“Neomi Rao is an experienced public servant and legal thinker,” said Daniel Sakaguchi, president of NAPABA. “Respected amongst her peers, she has the temperament to serve on the U.S. Court of Appeals for the D.C. Circuit. Her nomination represents a historic step forward for representation of Asian Pacific Americans and women on the bench.”
Rao is currently the Administrator of the Office of Information and Regulatory Affairs. A national expert in the area of administrative law, she is a tenured professor at the Antonin Scalia Law School and founder of the Center for the Study of the Administrative State. She previously served in the Office of the White House Counsel and as a staffer for the Senate Judiciary Committee.
Sinha, an attorney who directed state campaigns at the Innocence Project
and led NYCLU’s Suffolk County Chapter, will head NJ’s ACLU affiliate
For Immediate Release
Wednesday, August 23, 2017
The ACLU-NJ today announced that Amol Sinha has been named as executive director. The Jersey City resident, who most recently led state advocacy campaigns to address wrongful convictions nationwide at the Innocence Project, will start on September 1.
He knows exactly what he’ll do in his first 100 days: a lot of listening.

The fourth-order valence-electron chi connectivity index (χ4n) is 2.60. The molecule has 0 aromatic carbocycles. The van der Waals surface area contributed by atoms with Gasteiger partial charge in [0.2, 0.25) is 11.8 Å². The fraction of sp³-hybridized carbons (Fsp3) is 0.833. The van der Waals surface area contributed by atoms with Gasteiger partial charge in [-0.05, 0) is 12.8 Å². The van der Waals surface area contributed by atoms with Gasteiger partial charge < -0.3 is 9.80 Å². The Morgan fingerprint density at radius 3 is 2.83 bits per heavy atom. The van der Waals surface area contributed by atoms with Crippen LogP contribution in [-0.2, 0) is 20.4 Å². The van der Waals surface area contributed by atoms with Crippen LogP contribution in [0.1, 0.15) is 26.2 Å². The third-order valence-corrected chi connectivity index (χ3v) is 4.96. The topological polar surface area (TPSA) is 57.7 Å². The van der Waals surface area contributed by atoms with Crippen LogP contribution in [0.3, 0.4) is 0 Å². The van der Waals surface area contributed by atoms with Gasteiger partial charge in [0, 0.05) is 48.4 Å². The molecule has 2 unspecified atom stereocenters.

“In the first few months, my plan is to travel across the state, listen to the needs of people here, meet with as many organizations, community groups, and people as possible, and make the ACLU completely accessible,” Sinha said. “I want people across the state to know that we’re here as a partner, to collaborate together to make New Jersey better and more welcoming than it already is.”
For Sinha, who grew up in Lawrenceville, taking the helm is a homecoming, not just to his home state, but to an organization that has always anchored him. Sinha’s first role as a newly minted lawyer – after interning for the national ACLU while a student at Benjamin N. Cardozo School of Law – was as director of the Suffolk County Chapter of the New York Civil Liberties Union. He said the job posting had an unforgettably fluid yet empowering description: “Be the face of the NYCLU.”
Approaching the responsibility with great pride, he transformed the Suffolk County Chapter into an advocacy powerhouse, making inroads with unexpected allies like the Suffolk County Police Department and Sheriff’s Office. The chapter, working with partners, convinced Suffolk County to stop honoring Obama-era immigration detainers – although that policy has been rolled back, a reminder that no battle for liberty stays won, no matter the administration. Under Sinha’s leadership, the chapter successfully defeated unconstitutional policing and surveillance schemes and investigated public schools that prohibited immigrant students from enrolling. The ACLU-NJ has done similar investigations of public schools and taken legal action as a result.